Finding refuge in Mexico after problematic stays in Turkey, France and Norway, Trotsky lived to see almost all of his relatives killed off by the vengeful Stalin and also experienced severe health problems. He seems to have gotten quite depressed – even contemplating suicide, but refraining from it because he didn't want to stain his legacy as a revolutionary, and possibly because he just didn't want to give Stalin the satisfaction. (That last part is my private speculation, not Volgokonov's.) Anyway, Stalin's murderers finally got to him in 1940. The end.

I read Robert Service's Lenin biography and found it rather dull, but I couldn't decide whether it was because of the way it was written, because I wasn't really in the mood to read it, or because Lenin simply was an incredibly dull person. You won't be bored in the company of Volgokonov's Trotsky, though; the only thing I was a bit put off by was the occasional somewhat repetitive editorializing, but I'll grant the author that right for his hard work not just bringing Trotsky's life history to light, but also overcoming his own personal history of being socialized into an inhuman state ideology.

Possibly what made the Lenin biography so boring was that he never really did anything worthwhile. He spent his life in exile mainly writing theoretical works of little scientific value or intellectual stringency, all the time building a case for revolution on whatever seemed the currently most likely theoretical basis for it. Then other people actually went through with a revolution, not according to his (somewhat variable) principles, so he rushed over there and ruined it. Then he died. The end. Trotsky, on the other hand, didn't just help Lenin and the other Bolsheviks wreck Russia, his military leadership was instrumental in keeping them in power, and he also experienced what he had put others through: the full force of the dictatorship's enmity. That makes him a more tragic and hence more interesting figure. It's hard to feel any grief over his death; he was all for murder and mayhem as long as he was part of the ruling "elite" dishing it out. His relatives, however, had no part in his crimes against the Russian people, so it's not hard to pity them their miserable fate – a fate in no small part due to Trotsky's hard work installing the regime that would kill them and consider itself justified in doing so.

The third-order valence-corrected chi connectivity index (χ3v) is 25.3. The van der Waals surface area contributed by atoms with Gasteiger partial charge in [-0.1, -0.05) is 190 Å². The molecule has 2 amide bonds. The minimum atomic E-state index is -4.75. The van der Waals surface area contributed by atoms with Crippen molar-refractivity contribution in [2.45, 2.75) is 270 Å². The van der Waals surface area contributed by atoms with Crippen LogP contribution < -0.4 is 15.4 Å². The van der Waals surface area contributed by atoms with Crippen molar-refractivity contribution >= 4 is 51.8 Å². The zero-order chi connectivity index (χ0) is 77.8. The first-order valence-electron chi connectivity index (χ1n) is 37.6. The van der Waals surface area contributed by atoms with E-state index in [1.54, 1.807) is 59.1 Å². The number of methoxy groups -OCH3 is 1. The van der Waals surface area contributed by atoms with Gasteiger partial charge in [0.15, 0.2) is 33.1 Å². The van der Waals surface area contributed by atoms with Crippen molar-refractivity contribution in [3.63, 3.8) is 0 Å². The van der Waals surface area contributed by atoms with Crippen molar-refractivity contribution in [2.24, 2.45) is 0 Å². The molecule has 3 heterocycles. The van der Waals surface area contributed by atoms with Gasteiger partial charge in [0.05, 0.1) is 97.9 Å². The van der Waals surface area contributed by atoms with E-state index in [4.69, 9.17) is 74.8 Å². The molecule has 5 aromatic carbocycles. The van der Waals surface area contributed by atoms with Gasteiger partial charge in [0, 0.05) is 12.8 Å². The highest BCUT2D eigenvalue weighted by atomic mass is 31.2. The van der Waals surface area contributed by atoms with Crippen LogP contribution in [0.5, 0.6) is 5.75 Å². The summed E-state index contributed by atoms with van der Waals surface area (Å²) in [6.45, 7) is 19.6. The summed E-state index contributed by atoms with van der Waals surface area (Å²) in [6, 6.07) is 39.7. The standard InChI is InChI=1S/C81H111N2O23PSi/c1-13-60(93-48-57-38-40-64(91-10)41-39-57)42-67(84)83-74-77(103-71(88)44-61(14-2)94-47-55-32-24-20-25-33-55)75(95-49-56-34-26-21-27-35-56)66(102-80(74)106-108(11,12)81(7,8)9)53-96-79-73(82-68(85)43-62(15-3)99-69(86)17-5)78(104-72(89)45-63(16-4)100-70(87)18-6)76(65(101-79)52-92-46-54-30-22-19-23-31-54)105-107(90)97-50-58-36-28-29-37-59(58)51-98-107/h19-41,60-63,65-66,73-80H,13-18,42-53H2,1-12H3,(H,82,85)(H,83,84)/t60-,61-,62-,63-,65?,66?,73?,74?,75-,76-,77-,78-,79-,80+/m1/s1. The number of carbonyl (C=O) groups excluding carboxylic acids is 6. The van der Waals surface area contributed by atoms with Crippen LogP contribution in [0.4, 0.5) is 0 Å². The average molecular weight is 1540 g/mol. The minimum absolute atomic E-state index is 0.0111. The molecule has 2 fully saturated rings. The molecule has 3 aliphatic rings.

This book paints a fascinating portrait of not only the man himself, but also of the anti-democratic ideology he helped make such an important part of the 20th century. So I'll end this review with a couple of illuminating quotes from Trotsky himself:

"From the historical point of view, European capitalism has run its course. It has not developed significantly productive forces. It has no further progressive role to play. It cannot open any new horizons. If this were not so, then any thought of the proletarian revolution in our age would be tilting at windmills (...) History is challenging the workers, as if it were saying to them: you must know that if you do not overthrow the bourgeoisie, you will perish beneath the ruins of civilization."
(Editorial comment: Yeah, right.)

"Violent revolution was necessary precisely because the urgent demands of history were powerless to cut a path for themselves through the apparatus of parliamentary democracy." 
"The form of repression or its degree is of course not a question of principle. It is a pragmatic question" 
(Editorial comment: Is it any wonder that a movement led by people like this would create a thoroughly inhuman, repressive and stagnant society? The greatest question raised by this book isn't what went wrong with Trotsky to make him the ruthless ideologue he became, but why on Earth some people – even today – would want to call themselves "Trotskyists".)